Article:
Keith Watson, MD, medical director of gynecological robotic surgery at MVH, practices obstetrics at his office in Yellow Springs. He says the new campus is a frequent topic of discussion with his patients.

“My patients are hearing about it [the maternity wing] and are pretty excited about it,” says Dr. Watson. “A lot of them have expressed interest in having their babies there.”

Dr. Watson says the south campus will be a great alternative for women with low-risk pregnancies, particularly those who live in Dayton’s outlying communities like Beavercreek and Centerville. The hospital’s downtown location will remain top choice, however, for high-risk patients with conditions that could complicate labor or for those who want to deliver in the Family Beginnings natural childbirth facility.

Patient-Focused Design

2012MVHSExpanding_01The new addition, located to the south of the hospital’s main building, has a separate access of Clyo Road as well as a new entrance and lobby. The ambiance, however, is the same as that of the main building. A décor crafted with dark wood and warm hues will make visitors feel as if they are stepping into an upscale hotel rather than a health care facility.

The inpatient rooms are mirrored after those in the new patient tower at MVH in Dayton. Each corridor of the patient-care floors has twelve private patient rooms overseen by three separate caregiver stations. Each nurse’s station has an alcove that keeps vital medicine and supplies nearby.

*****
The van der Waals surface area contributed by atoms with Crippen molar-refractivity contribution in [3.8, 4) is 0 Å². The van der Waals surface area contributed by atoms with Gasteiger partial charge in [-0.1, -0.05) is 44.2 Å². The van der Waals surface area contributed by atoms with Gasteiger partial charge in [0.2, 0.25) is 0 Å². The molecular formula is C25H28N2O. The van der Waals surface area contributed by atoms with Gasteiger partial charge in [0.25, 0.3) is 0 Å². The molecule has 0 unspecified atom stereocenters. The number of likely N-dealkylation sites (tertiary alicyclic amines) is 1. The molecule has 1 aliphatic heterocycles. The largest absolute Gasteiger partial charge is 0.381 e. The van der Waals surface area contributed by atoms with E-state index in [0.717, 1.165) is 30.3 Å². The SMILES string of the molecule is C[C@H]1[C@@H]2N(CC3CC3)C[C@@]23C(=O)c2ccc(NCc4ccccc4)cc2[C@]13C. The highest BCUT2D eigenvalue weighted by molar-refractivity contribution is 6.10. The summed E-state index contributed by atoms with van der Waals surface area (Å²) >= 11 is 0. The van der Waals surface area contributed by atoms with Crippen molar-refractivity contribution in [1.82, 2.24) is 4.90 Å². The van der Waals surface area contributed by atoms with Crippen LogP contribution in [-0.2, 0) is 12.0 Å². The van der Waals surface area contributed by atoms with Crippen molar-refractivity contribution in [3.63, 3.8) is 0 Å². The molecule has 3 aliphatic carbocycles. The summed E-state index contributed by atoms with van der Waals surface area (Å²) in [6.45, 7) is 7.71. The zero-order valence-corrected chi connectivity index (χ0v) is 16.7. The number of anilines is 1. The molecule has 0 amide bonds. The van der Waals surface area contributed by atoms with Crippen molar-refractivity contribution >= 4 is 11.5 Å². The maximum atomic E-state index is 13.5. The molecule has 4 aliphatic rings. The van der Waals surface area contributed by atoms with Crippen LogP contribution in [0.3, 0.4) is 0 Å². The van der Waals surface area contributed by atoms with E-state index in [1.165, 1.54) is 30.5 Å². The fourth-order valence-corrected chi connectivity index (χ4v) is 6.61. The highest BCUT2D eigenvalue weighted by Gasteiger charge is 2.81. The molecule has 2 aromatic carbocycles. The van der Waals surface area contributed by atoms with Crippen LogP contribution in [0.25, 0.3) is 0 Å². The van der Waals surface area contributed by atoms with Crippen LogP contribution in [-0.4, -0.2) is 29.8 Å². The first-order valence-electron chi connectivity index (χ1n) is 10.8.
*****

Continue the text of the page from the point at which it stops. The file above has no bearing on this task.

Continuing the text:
The spacious patient rooms are naturally lit by large wall-to-wall windows and warmed by rich wood and limestone accents. A large couch and 32-inch flat-screen television are part of the amenities for patients and their visitors. And while all patient rooms are the same, women recovering in postpartum rooms will enjoy a slightly larger space.

The Valley Café, located on the addition’s first floor, offers healthy eating choices to employees, patients and visitors. Nearby, a large conference room – planned at the request of physicians – can seat up to 100 people for meetings.

Large photographs of nature displayed throughout the facility promote peace and healing. When visitors step out onto patient’s floors, they will experience a quite environment, including the absence of television sets. Many of the waiting rooms overlook the hospital’s enclosed four-season garden.

The Past is Prologue

The opening of the new addition is a time to reflect on the future as well MVHS’ short, but significant, past. In a matter of five years, MVH has executed a plan to deliver the award-winning services provided at its downtown campus to those living in Dayton’s southern communities.

“Our south campus and its continued growth are evidence of our mission to build healthier communities,” says Bobbie Gerhart, president and chief executive office of MVH. “We are over-whelmed by the reception we have received from the thousands of people living in the south suburbs and are honored to be their first choice for health care.”

Comprehensive Cancer Center

Even after this summer, MVHS’s growth will continue. Work is currently underway on an 87,000 square foot Comprehensive Cancer Center, scheduled to open in January 2013. The center – a collaboration between MVH and Dayton Physicians Network – will serve as a hub for cancer care. About 35 physicians offering medical and radiation oncology will work closely to facilitate highly personalized treatment for cancer patients. In addition, the center will offer medical counseling for cancer survivors and guidance on cancer prevention.

Back to MVH History Timeline